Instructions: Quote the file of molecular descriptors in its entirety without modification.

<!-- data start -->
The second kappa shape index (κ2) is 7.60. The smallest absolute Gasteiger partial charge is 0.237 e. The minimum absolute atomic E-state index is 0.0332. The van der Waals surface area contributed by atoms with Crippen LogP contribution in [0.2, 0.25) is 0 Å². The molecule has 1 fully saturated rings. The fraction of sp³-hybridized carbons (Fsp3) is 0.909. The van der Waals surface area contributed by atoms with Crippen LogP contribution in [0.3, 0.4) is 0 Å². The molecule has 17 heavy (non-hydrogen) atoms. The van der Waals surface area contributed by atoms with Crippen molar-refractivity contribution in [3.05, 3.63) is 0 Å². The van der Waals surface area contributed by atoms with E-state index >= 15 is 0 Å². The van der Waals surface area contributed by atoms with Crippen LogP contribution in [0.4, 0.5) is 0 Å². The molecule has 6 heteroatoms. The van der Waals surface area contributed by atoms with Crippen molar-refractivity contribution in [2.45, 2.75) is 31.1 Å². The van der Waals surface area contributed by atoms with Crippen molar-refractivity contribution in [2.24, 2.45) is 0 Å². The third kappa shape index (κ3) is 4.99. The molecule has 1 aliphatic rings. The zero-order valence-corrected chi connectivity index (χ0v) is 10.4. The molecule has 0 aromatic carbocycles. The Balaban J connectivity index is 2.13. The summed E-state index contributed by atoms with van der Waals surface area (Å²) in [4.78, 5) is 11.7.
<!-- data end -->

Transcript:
The second kappa shape index (κ2) is 7.60. The smallest absolute Gasteiger partial charge is 0.237 e. The minimum absolute atomic E-state index is 0.0332. The van der Waals surface area contributed by atoms with Crippen LogP contribution in [0.2, 0.25) is 0 Å². The molecule has 1 fully saturated rings. The fraction of sp³-hybridized carbons (Fsp3) is 0.909. The van der Waals surface area contributed by atoms with Crippen LogP contribution in [0.3, 0.4) is 0 Å². The molecule has 17 heavy (non-hydrogen) atoms. The van der Waals surface area contributed by atoms with Crippen molar-refractivity contribution in [3.05, 3.63) is 0 Å². The van der Waals surface area contributed by atoms with E-state index >= 15 is 0 Å². The van der Waals surface area contributed by atoms with Crippen LogP contribution in [0.4, 0.5) is 0 Å². The molecule has 6 heteroatoms. The van der Waals surface area contributed by atoms with Crippen molar-refractivity contribution in [2.45, 2.75) is 31.1 Å². The van der Waals surface area contributed by atoms with Crippen molar-refractivity contribution in [2.24, 2.45) is 0 Å². The third kappa shape index (κ3) is 4.99. The molecule has 1 aliphatic rings. The zero-order valence-corrected chi connectivity index (χ0v) is 10.4. The molecule has 0 aromatic carbocycles. The Balaban J connectivity index is 2.13. The summed E-state index contributed by atoms with van der Waals surface area (Å²) in [4.78, 5) is 11.7.